Parent with confidence!

         

Parenting with confidence makes a difference

One of the things I have to ask a lot of parents to do when we are making changes with the way they interact with their children is to have a sense of confidence.  Many have a hard time doing it.

It makes sense.  Over the years, there have been many ways they have tried to help their children behave better, follow directions, do their homework, be more independent, and lead overall happier lives.  Unfortunately, for many parents with whom I work, those efforts have been met with continued tantrums, challenging behaviors, and hurtful words.  Essentially, the kids have punished their parents’ efforts to do better and it weakens resolve and makes them question themselves.  This leads to more inconsistency and more problems. 

This is very natural.  Every parent experiences this at some point or another.

Sometimes all I have to do is tell parents they are doing the right thing: “Hang in there, you’re right.  He’ll be fine, just hang in there for a bit.”  Yes, they might have made some mistakes in the past, but their current efforts are simply going to take time. 

Just because your son screamed at you does not mean you should have cleaned his room for him.  Just because your daughter fell to the floor crying does not mean you should have given her that last piece of candy she wanted.  Learning takes experience over time…trials…to really sink in.  

Stirring the Kool-Aid

Think about this: you have just added the water to your two packs of Awesome Berry Blast Kool-Aid powder mix (after you licked your finger and tasted a bit of it out of the packet) and you get the trusty wooden spoon out to stir it in.  You stir, first in the counter clockwise direction.  The water gets spinning in that direction.  Kinda looks like a tornado.  Then you reverse the direction of your stir.  The neon blue water splashes a bit, you feel some resistance, but you keep stirring.   Clockwise now, you start to feel less resistance.  There are still some ripples and disturbance, but the ripples fade and the direction of the water is now with your stir. You have changed the direction of the flow. 

Now, if you just went back and forth without maintaining your direction for any length of time, there is no direction.  Often, there is more splash…more disturbance.  Harder to maintain any sense of order.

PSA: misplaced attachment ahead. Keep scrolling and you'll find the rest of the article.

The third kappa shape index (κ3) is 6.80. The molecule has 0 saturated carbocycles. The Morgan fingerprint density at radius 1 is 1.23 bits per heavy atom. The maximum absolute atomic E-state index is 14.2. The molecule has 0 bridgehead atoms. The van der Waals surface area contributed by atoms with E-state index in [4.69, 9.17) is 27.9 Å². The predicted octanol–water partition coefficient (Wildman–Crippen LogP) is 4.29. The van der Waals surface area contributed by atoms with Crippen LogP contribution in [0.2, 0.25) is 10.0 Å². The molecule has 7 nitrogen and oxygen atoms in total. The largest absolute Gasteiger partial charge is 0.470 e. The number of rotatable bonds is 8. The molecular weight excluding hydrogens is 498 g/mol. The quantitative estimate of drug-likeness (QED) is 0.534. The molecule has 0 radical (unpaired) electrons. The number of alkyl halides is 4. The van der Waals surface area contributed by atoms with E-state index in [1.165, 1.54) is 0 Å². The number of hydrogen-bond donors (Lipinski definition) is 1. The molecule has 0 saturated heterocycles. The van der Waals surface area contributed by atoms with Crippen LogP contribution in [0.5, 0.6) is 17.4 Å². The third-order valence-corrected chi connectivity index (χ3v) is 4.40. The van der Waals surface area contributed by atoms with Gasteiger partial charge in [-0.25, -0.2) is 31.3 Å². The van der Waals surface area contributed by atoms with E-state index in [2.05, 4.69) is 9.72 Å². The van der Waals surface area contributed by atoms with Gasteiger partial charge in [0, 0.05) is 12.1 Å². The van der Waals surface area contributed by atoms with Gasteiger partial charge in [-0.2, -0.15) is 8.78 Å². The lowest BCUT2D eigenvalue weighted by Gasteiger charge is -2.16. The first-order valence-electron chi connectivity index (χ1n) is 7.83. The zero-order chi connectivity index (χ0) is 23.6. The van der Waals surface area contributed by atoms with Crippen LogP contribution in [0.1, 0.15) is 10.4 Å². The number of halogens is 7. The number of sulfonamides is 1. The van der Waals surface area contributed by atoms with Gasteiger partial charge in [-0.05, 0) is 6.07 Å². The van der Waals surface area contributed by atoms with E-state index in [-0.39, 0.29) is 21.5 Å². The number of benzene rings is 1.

Changing behavior is not that different. 

When changing the direction of a behavior, especially one that has some momentum, you might get splashed a bit at first.  But, maintaining your direction over time will get things heading in the right direction.  Going back and forth without any consistent direction will often cause more problems, more disturbance, more challenging behavior.

Lets say your daughter has been whining a bunch, and you are trying to get her to ask nicely to get things she wants.  This is a new behavior.  Not only are you trying to teach her that she needs to “ask nicely” and that is the correct way to get things she wants, you are also teaching her the old way isn’t going to work anymore…the way that has worked a good bit in the past.  That is not going to happen all at once.  She will likely react a bit as she learns the “old way” does not work anymore.  It does not mean you are doing anything wrong.  In fact, you might be doing something correctly! 

Give her plenty of opportunities to learn the new way…prompt her, role play, practice and praise her when she does it so she knows and has experience with what “asking nicely” means.

The path to confidence

If you are having a problem with a specific behavior, think about what you want to do to change it.  What is the new behavior you want to teach in place of the old (always teach a “to-do” when you are teaching a “not-to-do”)?  Talk to your spouse.  Consult professionals.  Do some reading.  Make an educated decision about what you are going to do.  Then do it.  Be confident. 

Your children can smell hesitancy and uncertainty.  Even if afterwards you wish you would have done something a bit differently, just do it differently next time.  At least you were paying enough attention to know what you should have done.

The time to make decisions about behavior and how you are going to respond to it is when you have your wits about you, when you can think with an open mind, while you are not hampered by the emotion of the moment.  Think it through, then be confident. 

Do it.  Hesitancy leads to inconsistency, which will likely lead to more challenging behaviors. 

If you are really interested, measure your results.  Is your child doing more of the “to-do” behaviors and less of the “not-to-do” behavior?  

Pay attention, be informed then be confident and consistent.  You’ve earned your Kool-Aid.

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